Age & Infertility
Age-related decline in female fecundity
Delaying pregnancy is becoming increasingly common all over the world for several reasons. The number of women in their late 30’s and 40’s attempting pregnancy has increased in recent years.
Few reasons are :
- Delaying pregnancy until careers are established
- Waiting for sound financial security
- Being unsure about the desire of parenthood
- Late marriages
with advancing age, many biological changes take place that work against conceiving and carrying the pregnancy to term. It is estimated that the chance of becoming pregnant in any one month is about 20% in women under 30, but only 5% in women over 40. After age 40, there is a sharp decline, also the chance of miscarriage and chromosomal abnormalities increases with the age. Even the success of IVF and other similar procedures decreases with advancing age. There are several explanations for this change in fertility, including medical conditions, changes in ovarian function and alterations in the eggs released by the ovaries. Aging does not just affect women, changes in fertility and sexual functioning do occur in men as they age. The tests tend to get slightly smaller and softer with Age. Sperm morphology (shape) & motility also tend to decline. Despite these changes, there is no age limit at which men are not capable of conceiving a child. Sexual functioning in men may also change with aging and decrease in libido may be due to decrease in ‘testosterone’ level, monotony, mental tension, overburdened with work , lack of time, etc.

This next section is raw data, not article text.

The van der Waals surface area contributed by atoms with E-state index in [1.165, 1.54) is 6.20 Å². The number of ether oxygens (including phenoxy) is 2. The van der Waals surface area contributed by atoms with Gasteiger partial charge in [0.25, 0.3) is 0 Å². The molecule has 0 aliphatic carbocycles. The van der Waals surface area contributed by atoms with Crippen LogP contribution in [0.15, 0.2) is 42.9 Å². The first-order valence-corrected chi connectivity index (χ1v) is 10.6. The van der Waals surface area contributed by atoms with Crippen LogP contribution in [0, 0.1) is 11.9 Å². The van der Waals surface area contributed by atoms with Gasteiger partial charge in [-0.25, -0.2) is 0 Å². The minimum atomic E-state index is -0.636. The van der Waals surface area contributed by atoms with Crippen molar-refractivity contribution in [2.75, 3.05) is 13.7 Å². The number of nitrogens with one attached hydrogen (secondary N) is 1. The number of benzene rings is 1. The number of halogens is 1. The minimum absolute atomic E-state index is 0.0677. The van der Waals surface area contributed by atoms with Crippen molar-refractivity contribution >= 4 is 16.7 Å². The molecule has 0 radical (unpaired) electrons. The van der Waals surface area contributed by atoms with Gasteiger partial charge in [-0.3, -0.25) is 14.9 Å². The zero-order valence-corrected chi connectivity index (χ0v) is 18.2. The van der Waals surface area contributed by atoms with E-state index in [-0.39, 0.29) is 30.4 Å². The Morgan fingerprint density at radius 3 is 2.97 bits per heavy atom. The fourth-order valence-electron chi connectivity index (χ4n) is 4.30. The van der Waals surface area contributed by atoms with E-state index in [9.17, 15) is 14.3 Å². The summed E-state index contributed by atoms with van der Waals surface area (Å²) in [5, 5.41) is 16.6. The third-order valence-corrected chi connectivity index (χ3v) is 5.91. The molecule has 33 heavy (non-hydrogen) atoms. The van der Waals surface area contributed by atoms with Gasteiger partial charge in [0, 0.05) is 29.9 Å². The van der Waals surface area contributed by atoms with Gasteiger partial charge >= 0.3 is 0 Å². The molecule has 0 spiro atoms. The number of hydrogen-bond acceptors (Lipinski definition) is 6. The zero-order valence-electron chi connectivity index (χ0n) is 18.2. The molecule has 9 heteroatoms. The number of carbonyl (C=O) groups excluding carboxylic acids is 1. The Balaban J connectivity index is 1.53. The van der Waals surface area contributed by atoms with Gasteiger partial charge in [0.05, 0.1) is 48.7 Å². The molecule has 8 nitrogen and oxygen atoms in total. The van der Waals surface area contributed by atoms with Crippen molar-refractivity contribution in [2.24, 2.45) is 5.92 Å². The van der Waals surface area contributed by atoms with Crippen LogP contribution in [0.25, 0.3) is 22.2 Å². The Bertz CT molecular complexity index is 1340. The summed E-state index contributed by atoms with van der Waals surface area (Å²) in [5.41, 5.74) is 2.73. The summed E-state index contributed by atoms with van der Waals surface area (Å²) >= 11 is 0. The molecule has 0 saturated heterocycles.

- fecundity [ the monthly chance of conception] declines with advancing age. It has been estimated that fecundity declines gradually from the age of 30 years and reaches almost zero by 45 years, and it is because of normal changes which occur in the ovaries with aging.
- The hypothalamus [located in brain] stimulates the pituitary gland to release follicle stimulating hormone [FSH] and luteinizing hormone [LH]. These hormones are secreted into the blood stream and control the growth of oocyte[egg], and the production of the female hormone, estrogen, by the ovaries.
- Most women have about 300,000 eggs in their ovaries at puberty. Each egg that matures is released [ovulated] during the menstrual cycle, atleast 500 eggs do not mature and are absorbed by the body. By the time the woman reaches menopause which usually occurs between 50-55 years , there are only several thousands eggs remaining. As the woman ages, the remaining eggs in her ovaries also age, making them less capable of fertilization and their embryos less capable of implanting.
- Fertilization is associated with a higher risk of genetic abnormalities such as down syndrome. When eggs with chromosomal problems are fertilized, they are less likely to survive and grow, and for this reason , women who are over 40 are at increased risk of miscarriage.